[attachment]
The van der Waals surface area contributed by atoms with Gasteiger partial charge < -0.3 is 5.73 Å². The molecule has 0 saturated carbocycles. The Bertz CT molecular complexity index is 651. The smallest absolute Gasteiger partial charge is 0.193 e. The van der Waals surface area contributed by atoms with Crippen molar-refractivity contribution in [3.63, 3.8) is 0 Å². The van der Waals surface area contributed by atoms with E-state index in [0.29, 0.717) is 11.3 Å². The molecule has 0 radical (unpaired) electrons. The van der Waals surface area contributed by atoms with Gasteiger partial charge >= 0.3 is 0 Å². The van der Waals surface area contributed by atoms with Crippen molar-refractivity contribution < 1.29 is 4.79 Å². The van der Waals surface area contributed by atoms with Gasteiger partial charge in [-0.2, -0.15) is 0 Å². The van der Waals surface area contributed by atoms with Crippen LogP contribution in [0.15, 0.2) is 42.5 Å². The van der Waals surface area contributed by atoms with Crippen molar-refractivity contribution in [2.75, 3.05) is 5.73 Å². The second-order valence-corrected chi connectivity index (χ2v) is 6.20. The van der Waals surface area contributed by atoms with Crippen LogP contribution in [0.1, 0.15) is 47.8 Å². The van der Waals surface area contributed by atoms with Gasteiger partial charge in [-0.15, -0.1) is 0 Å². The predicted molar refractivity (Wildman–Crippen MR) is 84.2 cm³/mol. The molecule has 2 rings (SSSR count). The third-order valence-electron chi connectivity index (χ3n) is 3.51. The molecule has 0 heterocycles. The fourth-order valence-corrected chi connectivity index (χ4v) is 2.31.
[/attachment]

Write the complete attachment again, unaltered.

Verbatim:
The van der Waals surface area contributed by atoms with Gasteiger partial charge < -0.3 is 5.73 Å². The molecule has 0 saturated carbocycles. The Bertz CT molecular complexity index is 651. The smallest absolute Gasteiger partial charge is 0.193 e. The van der Waals surface area contributed by atoms with Crippen molar-refractivity contribution in [3.63, 3.8) is 0 Å². The van der Waals surface area contributed by atoms with E-state index in [0.29, 0.717) is 11.3 Å². The molecule has 0 radical (unpaired) electrons. The van der Waals surface area contributed by atoms with Gasteiger partial charge >= 0.3 is 0 Å². The van der Waals surface area contributed by atoms with Crippen molar-refractivity contribution < 1.29 is 4.79 Å². The van der Waals surface area contributed by atoms with Gasteiger partial charge in [-0.2, -0.15) is 0 Å². The van der Waals surface area contributed by atoms with Crippen LogP contribution in [0.15, 0.2) is 42.5 Å². The van der Waals surface area contributed by atoms with Crippen molar-refractivity contribution in [2.75, 3.05) is 5.73 Å². The second-order valence-corrected chi connectivity index (χ2v) is 6.20. The van der Waals surface area contributed by atoms with Crippen LogP contribution in [0.1, 0.15) is 47.8 Å². The van der Waals surface area contributed by atoms with Gasteiger partial charge in [-0.15, -0.1) is 0 Å². The predicted molar refractivity (Wildman–Crippen MR) is 84.2 cm³/mol. The molecule has 2 rings (SSSR count). The third-order valence-electron chi connectivity index (χ3n) is 3.51. The molecule has 0 heterocycles. The fourth-order valence-corrected chi connectivity index (χ4v) is 2.31.